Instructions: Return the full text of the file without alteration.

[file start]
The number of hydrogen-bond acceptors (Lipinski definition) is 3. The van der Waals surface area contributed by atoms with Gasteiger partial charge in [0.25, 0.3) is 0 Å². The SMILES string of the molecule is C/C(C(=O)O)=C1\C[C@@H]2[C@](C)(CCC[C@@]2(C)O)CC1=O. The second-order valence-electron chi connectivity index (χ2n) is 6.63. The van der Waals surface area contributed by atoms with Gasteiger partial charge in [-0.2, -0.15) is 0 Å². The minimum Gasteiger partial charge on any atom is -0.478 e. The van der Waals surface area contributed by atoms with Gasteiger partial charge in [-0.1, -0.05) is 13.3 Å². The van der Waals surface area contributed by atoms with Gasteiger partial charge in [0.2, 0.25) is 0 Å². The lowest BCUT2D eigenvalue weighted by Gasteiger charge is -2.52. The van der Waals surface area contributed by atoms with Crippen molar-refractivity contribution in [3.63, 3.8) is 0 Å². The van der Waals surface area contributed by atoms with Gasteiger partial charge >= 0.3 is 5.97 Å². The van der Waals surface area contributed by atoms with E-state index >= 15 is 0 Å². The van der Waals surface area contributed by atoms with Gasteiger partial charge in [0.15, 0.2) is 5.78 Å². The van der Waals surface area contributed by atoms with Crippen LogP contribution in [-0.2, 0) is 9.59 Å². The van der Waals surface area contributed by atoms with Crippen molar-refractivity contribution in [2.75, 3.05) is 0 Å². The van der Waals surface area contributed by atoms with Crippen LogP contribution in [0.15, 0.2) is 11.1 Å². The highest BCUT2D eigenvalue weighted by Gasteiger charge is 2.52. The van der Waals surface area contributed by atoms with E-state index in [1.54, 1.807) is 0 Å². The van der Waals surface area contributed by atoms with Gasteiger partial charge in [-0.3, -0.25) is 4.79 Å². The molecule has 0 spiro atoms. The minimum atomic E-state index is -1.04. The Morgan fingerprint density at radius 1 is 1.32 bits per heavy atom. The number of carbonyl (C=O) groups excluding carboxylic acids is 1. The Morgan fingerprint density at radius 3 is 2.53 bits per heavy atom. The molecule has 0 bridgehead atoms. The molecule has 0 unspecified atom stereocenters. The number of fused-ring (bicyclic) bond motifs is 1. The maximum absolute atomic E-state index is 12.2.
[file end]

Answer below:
The number of hydrogen-bond acceptors (Lipinski definition) is 3. The van der Waals surface area contributed by atoms with Gasteiger partial charge in [0.25, 0.3) is 0 Å². The SMILES string of the molecule is C/C(C(=O)O)=C1\C[C@@H]2[C@](C)(CCC[C@@]2(C)O)CC1=O. The second-order valence-electron chi connectivity index (χ2n) is 6.63. The van der Waals surface area contributed by atoms with Gasteiger partial charge in [-0.2, -0.15) is 0 Å². The minimum Gasteiger partial charge on any atom is -0.478 e. The van der Waals surface area contributed by atoms with Gasteiger partial charge in [-0.1, -0.05) is 13.3 Å². The van der Waals surface area contributed by atoms with Gasteiger partial charge in [0.2, 0.25) is 0 Å². The lowest BCUT2D eigenvalue weighted by Gasteiger charge is -2.52. The van der Waals surface area contributed by atoms with Crippen molar-refractivity contribution in [3.63, 3.8) is 0 Å². The van der Waals surface area contributed by atoms with Gasteiger partial charge >= 0.3 is 5.97 Å². The van der Waals surface area contributed by atoms with E-state index >= 15 is 0 Å². The van der Waals surface area contributed by atoms with Gasteiger partial charge in [0.15, 0.2) is 5.78 Å². The van der Waals surface area contributed by atoms with Crippen LogP contribution in [-0.2, 0) is 9.59 Å². The van der Waals surface area contributed by atoms with Crippen molar-refractivity contribution in [2.75, 3.05) is 0 Å². The van der Waals surface area contributed by atoms with Crippen LogP contribution in [0.15, 0.2) is 11.1 Å². The highest BCUT2D eigenvalue weighted by Gasteiger charge is 2.52. The van der Waals surface area contributed by atoms with E-state index in [1.54, 1.807) is 0 Å². The van der Waals surface area contributed by atoms with Gasteiger partial charge in [-0.3, -0.25) is 4.79 Å². The molecule has 0 spiro atoms. The minimum atomic E-state index is -1.04. The Morgan fingerprint density at radius 1 is 1.32 bits per heavy atom. The number of carbonyl (C=O) groups excluding carboxylic acids is 1. The Morgan fingerprint density at radius 3 is 2.53 bits per heavy atom. The molecule has 0 bridgehead atoms. The molecule has 0 unspecified atom stereocenters. The number of fused-ring (bicyclic) bond motifs is 1. The maximum absolute atomic E-state index is 12.2.